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24 Cards in this Set

  • Front
  • Back
popular government
government that is controlled by the citizenry rather than an elite cadre of officials
a blend of information and entertainment. critics believe such treatments masquerade as journalism and decive the public.
reporting on government, politics, policies, economics, and other news issues.
political journalism
reporting on the political process, including campaigns and elections, congress, the presidency, and other government and political entities.
seditious libel
criticism of the government. in colonial times, such criticism was considered libelous even if it was true.
enlightenment philosophy
philosophical movement during the seventeenth and eighteenth centuries that generated new ideas about scientific reasoning, democracy, rule by consent of the governed, and free criticism of government. these ideas challenged authoritian control and championed civil rights.
dark ages of journalism
period when the republic was formed and reporters and editors were highly partisan in their efforts to build a new political system.
hutchins commission
commission established in the 1940's to review press conduct. the commission argued that the press should provide intelligence that would enable the public to understand the issues of the day.
social responsibility theory
as applied to freedom of the press a philosophy that states that with freedom comes a responsibility to the social good.
an act or story intended to deceive.
journalism of exposure
process of uncovering information about practices that usually are illegal or unethical
using the journalism of exposure. the term was given to the press by Teddy Roosevelt who claimed the press "raked the muck."
reporters, often at a location remote from the newspaper, who sell occasional pieces at "space rates" or by the column inch.
film or video investigations. based on the term documents--these accounts document the details of a historical or current event. often used as a term that implies investigative reporting.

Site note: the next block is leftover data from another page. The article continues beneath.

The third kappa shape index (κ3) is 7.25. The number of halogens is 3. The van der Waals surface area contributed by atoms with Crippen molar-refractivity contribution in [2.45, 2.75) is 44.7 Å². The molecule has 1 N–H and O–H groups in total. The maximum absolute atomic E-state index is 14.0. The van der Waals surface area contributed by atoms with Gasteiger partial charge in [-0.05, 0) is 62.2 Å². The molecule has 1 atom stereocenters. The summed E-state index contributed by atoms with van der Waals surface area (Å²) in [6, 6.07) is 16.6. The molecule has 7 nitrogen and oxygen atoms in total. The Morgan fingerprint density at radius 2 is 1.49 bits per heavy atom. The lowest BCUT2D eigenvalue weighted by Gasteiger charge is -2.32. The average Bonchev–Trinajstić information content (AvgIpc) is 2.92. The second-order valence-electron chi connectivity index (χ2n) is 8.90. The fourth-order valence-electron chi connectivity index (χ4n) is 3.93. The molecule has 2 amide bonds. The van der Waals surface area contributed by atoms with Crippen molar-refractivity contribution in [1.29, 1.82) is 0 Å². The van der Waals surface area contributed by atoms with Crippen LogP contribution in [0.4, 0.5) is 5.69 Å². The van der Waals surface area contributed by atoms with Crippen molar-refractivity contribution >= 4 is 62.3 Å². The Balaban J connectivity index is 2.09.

sound bites
a short quotation used on radio or television to express an idea
fifteen-to twenty minute news segments put together to form hourlong electronic magazines such as 60 minutes or dateline. these programs combine soft features with hard-hitting investigative reporting.
looking at a story as though through a perfect lens uncolored by a reporter's thoughts about a subject; trying to view a story from a neutral perspective. some critics believe pure objectivity is impossible and that fairness and balance are more important.
narrative tradition
journalism as a story. many writers employ fictional techniques in writing nonfiction material.
new journalism
used at different times in the history journalism. in the 1890's it defined sensationalism. in the 1960's it defined experimentation in reporting and writing styles.
knowledge gap
a division of people within a society by their amount of knowledge. With an increasing delivery of news by means of computers, some individuals will not have access to the information.
agenda-setting research
media research that seeks to understand the relationship between readers' determination of important issues and politicians' and press's treatment of them. the research focuses not on how media cover an issue but on how they set an agenda throuhg the choice of issues they cover.
news values
newspaper editors and owners try to devlop standards of value for determining which events and issues are newsowrthy--that is, deserving of being given space in the paper.
computer assisted reporting
the use of computre techonology to gather and analyze information for news articles includes the use of the internet, speaprdsheets, and databases.
public journalism
by creating a public conversation through journalism, modern news media hope to inspire consumers of news to become more involved in their own communities.